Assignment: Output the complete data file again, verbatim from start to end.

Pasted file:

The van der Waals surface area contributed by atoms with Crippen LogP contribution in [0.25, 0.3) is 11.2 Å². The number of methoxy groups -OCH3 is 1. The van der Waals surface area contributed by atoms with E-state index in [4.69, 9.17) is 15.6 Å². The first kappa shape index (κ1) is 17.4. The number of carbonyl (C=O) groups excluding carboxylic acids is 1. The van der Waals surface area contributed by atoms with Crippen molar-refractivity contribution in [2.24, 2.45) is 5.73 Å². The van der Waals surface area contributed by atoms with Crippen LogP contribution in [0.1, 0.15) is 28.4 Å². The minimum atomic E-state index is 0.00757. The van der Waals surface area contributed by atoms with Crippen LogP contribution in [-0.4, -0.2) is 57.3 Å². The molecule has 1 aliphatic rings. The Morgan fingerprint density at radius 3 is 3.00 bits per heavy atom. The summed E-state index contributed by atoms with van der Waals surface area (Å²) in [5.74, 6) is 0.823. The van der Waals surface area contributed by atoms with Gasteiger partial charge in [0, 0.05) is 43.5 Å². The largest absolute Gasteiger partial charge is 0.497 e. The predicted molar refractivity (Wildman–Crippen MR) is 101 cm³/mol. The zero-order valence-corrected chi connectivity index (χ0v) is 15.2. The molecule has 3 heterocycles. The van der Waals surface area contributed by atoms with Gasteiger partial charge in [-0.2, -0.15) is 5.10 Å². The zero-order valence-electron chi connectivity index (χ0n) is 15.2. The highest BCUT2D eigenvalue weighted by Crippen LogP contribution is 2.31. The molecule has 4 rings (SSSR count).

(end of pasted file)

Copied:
The van der Waals surface area contributed by atoms with Crippen LogP contribution in [0.25, 0.3) is 11.2 Å². The number of methoxy groups -OCH3 is 1. The van der Waals surface area contributed by atoms with E-state index in [4.69, 9.17) is 15.6 Å². The first kappa shape index (κ1) is 17.4. The number of carbonyl (C=O) groups excluding carboxylic acids is 1. The van der Waals surface area contributed by atoms with Crippen molar-refractivity contribution in [2.24, 2.45) is 5.73 Å². The van der Waals surface area contributed by atoms with Crippen LogP contribution in [0.1, 0.15) is 28.4 Å². The minimum atomic E-state index is 0.00757. The van der Waals surface area contributed by atoms with Crippen LogP contribution in [-0.4, -0.2) is 57.3 Å². The molecule has 1 aliphatic rings. The Morgan fingerprint density at radius 3 is 3.00 bits per heavy atom. The summed E-state index contributed by atoms with van der Waals surface area (Å²) in [5.74, 6) is 0.823. The van der Waals surface area contributed by atoms with Gasteiger partial charge in [0, 0.05) is 43.5 Å². The largest absolute Gasteiger partial charge is 0.497 e. The predicted molar refractivity (Wildman–Crippen MR) is 101 cm³/mol. The zero-order valence-corrected chi connectivity index (χ0v) is 15.2. The molecule has 3 heterocycles. The van der Waals surface area contributed by atoms with Gasteiger partial charge in [-0.2, -0.15) is 5.10 Å². The zero-order valence-electron chi connectivity index (χ0n) is 15.2. The highest BCUT2D eigenvalue weighted by Crippen LogP contribution is 2.31. The molecule has 4 rings (SSSR count).